Why do the OOB (out-of-bounds) areas of Doom look so unusual? As seen in the image above, the Doom engine not only incorrectly renders the scene, but also renders slices of other scenes that aren't even loaded in the map. This is not the case in other versions of doom. Just the MS-DOS original. Why does this happen and how is it possible?
This is known as "Hall of Mirrors" effect.
The Doom Fandom Wiki states:
When the game renders the level to the screen, it draws it into a buffer, an area of memory. During gameplay, the previous contents of the buffer are overwritten by consecutive frames. However, if a player travels outside the level, there are no walls to draw, so Doom draws nothing. Instead, the previous contents of the buffer are displayed, left over from previous frames.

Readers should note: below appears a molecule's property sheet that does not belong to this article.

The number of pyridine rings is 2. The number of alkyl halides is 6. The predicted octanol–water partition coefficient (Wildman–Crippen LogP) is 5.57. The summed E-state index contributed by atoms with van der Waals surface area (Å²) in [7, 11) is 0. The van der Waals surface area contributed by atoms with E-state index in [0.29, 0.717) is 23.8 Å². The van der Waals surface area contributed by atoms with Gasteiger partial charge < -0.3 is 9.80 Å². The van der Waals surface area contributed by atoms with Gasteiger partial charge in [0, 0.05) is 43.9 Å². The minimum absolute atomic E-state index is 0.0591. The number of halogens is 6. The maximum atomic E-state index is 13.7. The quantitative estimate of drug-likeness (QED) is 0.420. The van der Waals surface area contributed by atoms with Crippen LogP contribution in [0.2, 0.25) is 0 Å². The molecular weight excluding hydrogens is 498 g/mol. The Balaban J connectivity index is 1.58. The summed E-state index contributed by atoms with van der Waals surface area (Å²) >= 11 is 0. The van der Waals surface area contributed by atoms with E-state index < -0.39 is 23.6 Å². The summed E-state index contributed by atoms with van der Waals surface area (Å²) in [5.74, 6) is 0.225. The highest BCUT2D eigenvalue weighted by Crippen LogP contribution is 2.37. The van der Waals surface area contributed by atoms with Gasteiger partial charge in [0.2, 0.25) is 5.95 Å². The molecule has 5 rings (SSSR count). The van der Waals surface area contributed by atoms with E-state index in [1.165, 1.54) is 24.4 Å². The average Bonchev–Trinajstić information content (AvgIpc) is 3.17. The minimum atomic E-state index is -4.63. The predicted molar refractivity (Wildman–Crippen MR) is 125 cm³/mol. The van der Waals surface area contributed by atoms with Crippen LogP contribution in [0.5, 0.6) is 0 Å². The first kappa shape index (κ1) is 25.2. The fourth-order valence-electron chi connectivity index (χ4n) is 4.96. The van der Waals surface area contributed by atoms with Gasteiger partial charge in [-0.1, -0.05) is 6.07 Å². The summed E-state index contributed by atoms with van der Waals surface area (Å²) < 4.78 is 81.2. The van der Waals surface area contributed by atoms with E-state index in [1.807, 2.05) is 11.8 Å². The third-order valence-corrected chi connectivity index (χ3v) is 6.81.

If a player turns around and looks back toward the level, they can see through the walls and inside the level. The floors of the level stretch outwards toward the screen edge in vertical columns. This is because the Doom floor and ceiling drawing system is like a flood fill algorithm: because there are no walls to bound them, they simply "bleed" down to the edges of the screen.
The old MS-DOS release of DooM renders the scene different than newer source ports do. There are some good resources online that cover your question better than I could, but this answer may give you an idea on where to start looking :)